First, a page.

When we first laid hands on Stanley’s MaxLife Mini-TriPod, we thought that it was more show than go. Common shop wisdom (read: old stereotypical views) state that if flashlights aren’t big enough to bludgeon a live cougar to death or aren’t forged from unobtainium, they aren’t going to last very long in the shop.
The “dollar store” vibe exuded by the Mini-Tripod’s clear plastic box doesn’t help, either. But once we freed it from the packaging and actually beat the living crap out of it in the shop, we’re telling a different story altogether. Read on past the jump to find out why.
We’ve already mentioned how fond we are of the box. Let’s just say this: at least it’s not sealed in a cut-your-hands-off-to-get-it-out clamshell. The box is really easy to open — and even easier to throw away.
When the MaxLife’s in the closed position, it’s comfortable to hold and feels reasonably solid. It feels pretty much like a normal hand-held flashlight, though It’s very lightweight.
The head of the light is encased in high-impact heavy plastic and houses three super-bright LED bulbs in a triangle formation. The three-stage on/off button is located on top of the head near the rear and switches on one bulb per push in sequence. (Push it once, you get one LED. Twice, you get two, and so on.)
Just South of the on/off along the light’s backbone there’s a second button that releases its “tripod” legs — the ones from which the unit takes its name. It’s a slick little mechanism: the release button mechanically pushes two disc-shaped magnets, located on a rod in the center of the leg structure, away from similar magnets on each leg. This releases the legs, which are spring-loaded to jump out and form the tripod stand.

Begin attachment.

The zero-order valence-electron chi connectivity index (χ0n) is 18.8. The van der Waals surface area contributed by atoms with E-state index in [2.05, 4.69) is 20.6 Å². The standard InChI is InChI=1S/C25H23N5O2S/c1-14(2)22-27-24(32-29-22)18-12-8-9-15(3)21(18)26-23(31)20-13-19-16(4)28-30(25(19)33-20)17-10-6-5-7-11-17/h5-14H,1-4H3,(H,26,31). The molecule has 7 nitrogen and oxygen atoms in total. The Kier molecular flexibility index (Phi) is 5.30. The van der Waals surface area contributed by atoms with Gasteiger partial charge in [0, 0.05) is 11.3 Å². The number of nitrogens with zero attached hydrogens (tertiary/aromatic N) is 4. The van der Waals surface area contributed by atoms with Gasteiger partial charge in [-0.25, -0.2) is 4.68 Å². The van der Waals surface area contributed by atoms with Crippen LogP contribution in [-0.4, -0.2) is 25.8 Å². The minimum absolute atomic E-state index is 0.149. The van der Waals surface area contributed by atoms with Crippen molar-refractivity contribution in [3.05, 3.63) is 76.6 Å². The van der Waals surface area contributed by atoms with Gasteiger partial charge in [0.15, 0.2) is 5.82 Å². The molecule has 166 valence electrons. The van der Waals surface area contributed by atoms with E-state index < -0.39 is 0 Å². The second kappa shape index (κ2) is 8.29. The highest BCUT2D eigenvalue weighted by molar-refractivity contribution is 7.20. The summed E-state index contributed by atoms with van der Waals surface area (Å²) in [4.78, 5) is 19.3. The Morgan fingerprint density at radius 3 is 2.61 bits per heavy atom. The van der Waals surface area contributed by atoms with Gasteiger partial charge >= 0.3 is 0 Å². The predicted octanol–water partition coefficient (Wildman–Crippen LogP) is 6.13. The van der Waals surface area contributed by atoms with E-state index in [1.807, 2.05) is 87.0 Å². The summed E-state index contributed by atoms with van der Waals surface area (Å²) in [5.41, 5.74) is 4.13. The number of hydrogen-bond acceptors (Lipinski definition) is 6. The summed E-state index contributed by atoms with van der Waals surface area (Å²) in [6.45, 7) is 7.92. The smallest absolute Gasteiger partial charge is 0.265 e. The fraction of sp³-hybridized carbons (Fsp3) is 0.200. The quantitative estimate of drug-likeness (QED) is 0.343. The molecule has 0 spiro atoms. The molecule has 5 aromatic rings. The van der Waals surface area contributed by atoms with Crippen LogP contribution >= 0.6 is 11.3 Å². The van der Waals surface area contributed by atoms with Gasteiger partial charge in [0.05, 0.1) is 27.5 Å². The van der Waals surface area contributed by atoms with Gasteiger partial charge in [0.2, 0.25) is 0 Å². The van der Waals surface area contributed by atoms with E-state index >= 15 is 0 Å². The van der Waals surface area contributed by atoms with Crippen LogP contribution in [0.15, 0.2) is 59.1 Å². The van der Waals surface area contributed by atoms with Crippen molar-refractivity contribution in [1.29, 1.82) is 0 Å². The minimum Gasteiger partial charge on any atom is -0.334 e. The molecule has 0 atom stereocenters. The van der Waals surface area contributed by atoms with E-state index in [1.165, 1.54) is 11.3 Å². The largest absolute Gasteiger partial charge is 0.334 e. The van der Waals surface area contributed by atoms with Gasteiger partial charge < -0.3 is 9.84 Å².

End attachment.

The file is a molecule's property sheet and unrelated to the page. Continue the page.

Pushing the legs together returns the light to regular flashlight mode with a pleasing but hardy “click.” Seriously, this action doesn’t get old, even after 100 “test openings.”
The MaxLife’s head also flops over 90-degrees so that in “tripod-mode” it shines sideways. In “flashlight” mode, it swings back up.
Perhaps it was just Friday night — or perhaps the Texas heat was getting to us in the shop — but when we looked at the 3 AAA batteries and the Mini-Tripod we experienced a moment of caveman-like excitement as we unscrewed the caps on the legs and inserted the batteries. The batteries in the legs accomplish two tasks: they power the bulbs and they also add a nice balanced weight to the back end of the light.
Read on to page two to read about our experiences with the MaxLife in use.
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